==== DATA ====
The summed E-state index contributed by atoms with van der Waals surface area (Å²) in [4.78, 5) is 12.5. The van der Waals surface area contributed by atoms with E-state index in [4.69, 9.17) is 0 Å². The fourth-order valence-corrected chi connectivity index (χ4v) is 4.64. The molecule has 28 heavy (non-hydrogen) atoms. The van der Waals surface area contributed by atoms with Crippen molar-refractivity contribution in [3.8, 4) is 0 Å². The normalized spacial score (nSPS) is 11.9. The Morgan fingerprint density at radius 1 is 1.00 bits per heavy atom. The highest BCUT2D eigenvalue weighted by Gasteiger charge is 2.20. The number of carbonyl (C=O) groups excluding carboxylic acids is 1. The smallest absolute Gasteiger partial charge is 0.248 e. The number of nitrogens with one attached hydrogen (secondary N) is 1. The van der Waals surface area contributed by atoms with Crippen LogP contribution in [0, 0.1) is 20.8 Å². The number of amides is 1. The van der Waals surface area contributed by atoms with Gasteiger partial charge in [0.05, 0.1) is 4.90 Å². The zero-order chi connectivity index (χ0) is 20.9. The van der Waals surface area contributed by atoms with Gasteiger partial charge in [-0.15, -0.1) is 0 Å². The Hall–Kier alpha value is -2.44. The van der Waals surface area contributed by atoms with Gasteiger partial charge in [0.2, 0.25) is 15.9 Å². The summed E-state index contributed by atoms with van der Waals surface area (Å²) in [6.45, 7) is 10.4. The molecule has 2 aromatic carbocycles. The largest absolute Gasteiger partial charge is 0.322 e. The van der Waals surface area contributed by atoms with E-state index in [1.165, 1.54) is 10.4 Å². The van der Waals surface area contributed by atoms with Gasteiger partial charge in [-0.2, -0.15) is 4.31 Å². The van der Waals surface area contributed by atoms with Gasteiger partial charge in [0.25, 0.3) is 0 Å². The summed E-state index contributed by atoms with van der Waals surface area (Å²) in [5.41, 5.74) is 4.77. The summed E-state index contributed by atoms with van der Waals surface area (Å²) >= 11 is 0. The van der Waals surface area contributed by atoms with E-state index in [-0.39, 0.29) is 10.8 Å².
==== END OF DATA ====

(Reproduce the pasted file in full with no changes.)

The summed E-state index contributed by atoms with van der Waals surface area (Å²) in [4.78, 5) is 12.5. The van der Waals surface area contributed by atoms with E-state index in [4.69, 9.17) is 0 Å². The fourth-order valence-corrected chi connectivity index (χ4v) is 4.64. The molecule has 28 heavy (non-hydrogen) atoms. The van der Waals surface area contributed by atoms with Crippen molar-refractivity contribution in [3.8, 4) is 0 Å². The normalized spacial score (nSPS) is 11.9. The Morgan fingerprint density at radius 1 is 1.00 bits per heavy atom. The highest BCUT2D eigenvalue weighted by Gasteiger charge is 2.20. The number of carbonyl (C=O) groups excluding carboxylic acids is 1. The smallest absolute Gasteiger partial charge is 0.248 e. The number of nitrogens with one attached hydrogen (secondary N) is 1. The van der Waals surface area contributed by atoms with Crippen LogP contribution in [0, 0.1) is 20.8 Å². The number of amides is 1. The van der Waals surface area contributed by atoms with Gasteiger partial charge in [0.05, 0.1) is 4.90 Å². The zero-order chi connectivity index (χ0) is 20.9. The van der Waals surface area contributed by atoms with Gasteiger partial charge in [-0.15, -0.1) is 0 Å². The Hall–Kier alpha value is -2.44. The van der Waals surface area contributed by atoms with Gasteiger partial charge in [0.2, 0.25) is 15.9 Å². The summed E-state index contributed by atoms with van der Waals surface area (Å²) in [6.45, 7) is 10.4. The molecule has 2 aromatic carbocycles. The largest absolute Gasteiger partial charge is 0.322 e. The van der Waals surface area contributed by atoms with E-state index in [1.165, 1.54) is 10.4 Å². The van der Waals surface area contributed by atoms with Gasteiger partial charge in [-0.2, -0.15) is 4.31 Å². The van der Waals surface area contributed by atoms with Gasteiger partial charge in [0.25, 0.3) is 0 Å². The summed E-state index contributed by atoms with van der Waals surface area (Å²) in [5.41, 5.74) is 4.77. The summed E-state index contributed by atoms with van der Waals surface area (Å²) >= 11 is 0. The van der Waals surface area contributed by atoms with E-state index in [-0.39, 0.29) is 10.8 Å².